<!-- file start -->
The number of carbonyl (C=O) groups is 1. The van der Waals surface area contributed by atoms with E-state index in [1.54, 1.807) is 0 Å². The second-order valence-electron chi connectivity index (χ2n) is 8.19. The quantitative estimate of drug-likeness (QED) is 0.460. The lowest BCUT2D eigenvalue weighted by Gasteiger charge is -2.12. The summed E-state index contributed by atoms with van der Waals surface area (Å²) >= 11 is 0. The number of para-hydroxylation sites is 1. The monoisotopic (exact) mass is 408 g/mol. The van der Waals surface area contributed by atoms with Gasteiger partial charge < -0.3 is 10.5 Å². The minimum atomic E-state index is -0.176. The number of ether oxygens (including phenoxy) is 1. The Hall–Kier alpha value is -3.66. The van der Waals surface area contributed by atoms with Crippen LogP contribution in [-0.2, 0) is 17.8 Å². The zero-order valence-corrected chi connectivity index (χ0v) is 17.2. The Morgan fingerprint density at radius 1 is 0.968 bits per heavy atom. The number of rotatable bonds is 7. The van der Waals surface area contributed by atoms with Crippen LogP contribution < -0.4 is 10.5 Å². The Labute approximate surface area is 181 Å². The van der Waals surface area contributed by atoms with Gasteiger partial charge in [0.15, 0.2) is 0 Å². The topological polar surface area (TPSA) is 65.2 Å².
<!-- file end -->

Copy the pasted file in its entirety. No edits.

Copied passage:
The number of carbonyl (C=O) groups is 1. The van der Waals surface area contributed by atoms with E-state index in [1.54, 1.807) is 0 Å². The second-order valence-electron chi connectivity index (χ2n) is 8.19. The quantitative estimate of drug-likeness (QED) is 0.460. The lowest BCUT2D eigenvalue weighted by Gasteiger charge is -2.12. The summed E-state index contributed by atoms with van der Waals surface area (Å²) >= 11 is 0. The number of para-hydroxylation sites is 1. The monoisotopic (exact) mass is 408 g/mol. The van der Waals surface area contributed by atoms with Gasteiger partial charge < -0.3 is 10.5 Å². The minimum atomic E-state index is -0.176. The number of ether oxygens (including phenoxy) is 1. The Hall–Kier alpha value is -3.66. The van der Waals surface area contributed by atoms with Crippen LogP contribution in [-0.2, 0) is 17.8 Å². The zero-order valence-corrected chi connectivity index (χ0v) is 17.2. The Morgan fingerprint density at radius 1 is 0.968 bits per heavy atom. The number of rotatable bonds is 7. The van der Waals surface area contributed by atoms with Crippen LogP contribution < -0.4 is 10.5 Å². The Labute approximate surface area is 181 Å². The van der Waals surface area contributed by atoms with Gasteiger partial charge in [0.15, 0.2) is 0 Å². The topological polar surface area (TPSA) is 65.2 Å².